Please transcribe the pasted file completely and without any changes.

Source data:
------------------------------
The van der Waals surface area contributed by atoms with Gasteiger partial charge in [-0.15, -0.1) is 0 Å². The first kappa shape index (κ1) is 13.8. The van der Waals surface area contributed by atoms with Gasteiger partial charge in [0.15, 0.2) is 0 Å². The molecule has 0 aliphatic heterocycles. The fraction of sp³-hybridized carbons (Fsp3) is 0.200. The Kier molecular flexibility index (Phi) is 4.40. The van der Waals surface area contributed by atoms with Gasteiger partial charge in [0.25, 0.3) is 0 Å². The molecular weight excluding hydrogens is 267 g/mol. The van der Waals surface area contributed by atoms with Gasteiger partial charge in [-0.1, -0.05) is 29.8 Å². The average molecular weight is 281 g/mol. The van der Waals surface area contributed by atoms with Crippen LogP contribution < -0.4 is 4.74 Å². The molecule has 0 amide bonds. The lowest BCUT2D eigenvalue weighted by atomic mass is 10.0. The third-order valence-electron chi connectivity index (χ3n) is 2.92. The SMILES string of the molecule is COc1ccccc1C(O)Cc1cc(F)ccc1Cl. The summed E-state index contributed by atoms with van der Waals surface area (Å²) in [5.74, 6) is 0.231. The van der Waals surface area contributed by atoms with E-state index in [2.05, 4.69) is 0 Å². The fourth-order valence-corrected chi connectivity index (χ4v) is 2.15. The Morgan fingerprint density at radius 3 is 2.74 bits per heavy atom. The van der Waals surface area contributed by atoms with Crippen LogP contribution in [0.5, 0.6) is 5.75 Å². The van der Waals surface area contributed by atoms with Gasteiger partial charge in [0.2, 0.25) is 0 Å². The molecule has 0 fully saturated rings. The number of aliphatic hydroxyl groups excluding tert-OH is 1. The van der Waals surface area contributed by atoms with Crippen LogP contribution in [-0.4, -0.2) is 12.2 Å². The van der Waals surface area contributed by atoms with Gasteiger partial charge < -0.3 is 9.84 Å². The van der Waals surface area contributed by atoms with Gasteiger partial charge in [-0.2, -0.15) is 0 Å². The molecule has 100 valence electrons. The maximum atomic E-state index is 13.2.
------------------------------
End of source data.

The van der Waals surface area contributed by atoms with Gasteiger partial charge in [-0.15, -0.1) is 0 Å². The first kappa shape index (κ1) is 13.8. The van der Waals surface area contributed by atoms with Gasteiger partial charge in [0.15, 0.2) is 0 Å². The molecule has 0 aliphatic heterocycles. The fraction of sp³-hybridized carbons (Fsp3) is 0.200. The Kier molecular flexibility index (Phi) is 4.40. The van der Waals surface area contributed by atoms with Gasteiger partial charge in [0.25, 0.3) is 0 Å². The molecular weight excluding hydrogens is 267 g/mol. The van der Waals surface area contributed by atoms with Gasteiger partial charge in [-0.1, -0.05) is 29.8 Å². The average molecular weight is 281 g/mol. The van der Waals surface area contributed by atoms with Crippen LogP contribution < -0.4 is 4.74 Å². The molecule has 0 amide bonds. The lowest BCUT2D eigenvalue weighted by atomic mass is 10.0. The third-order valence-electron chi connectivity index (χ3n) is 2.92. The SMILES string of the molecule is COc1ccccc1C(O)Cc1cc(F)ccc1Cl. The summed E-state index contributed by atoms with van der Waals surface area (Å²) in [5.74, 6) is 0.231. The van der Waals surface area contributed by atoms with E-state index in [2.05, 4.69) is 0 Å². The fourth-order valence-corrected chi connectivity index (χ4v) is 2.15. The Morgan fingerprint density at radius 3 is 2.74 bits per heavy atom. The van der Waals surface area contributed by atoms with Crippen LogP contribution in [0.5, 0.6) is 5.75 Å². The van der Waals surface area contributed by atoms with Gasteiger partial charge in [0.2, 0.25) is 0 Å². The molecule has 0 fully saturated rings. The number of aliphatic hydroxyl groups excluding tert-OH is 1. The van der Waals surface area contributed by atoms with Crippen LogP contribution in [-0.4, -0.2) is 12.2 Å². The van der Waals surface area contributed by atoms with Gasteiger partial charge < -0.3 is 9.84 Å². The van der Waals surface area contributed by atoms with Gasteiger partial charge in [-0.2, -0.15) is 0 Å². The molecule has 100 valence electrons. The maximum atomic E-state index is 13.2.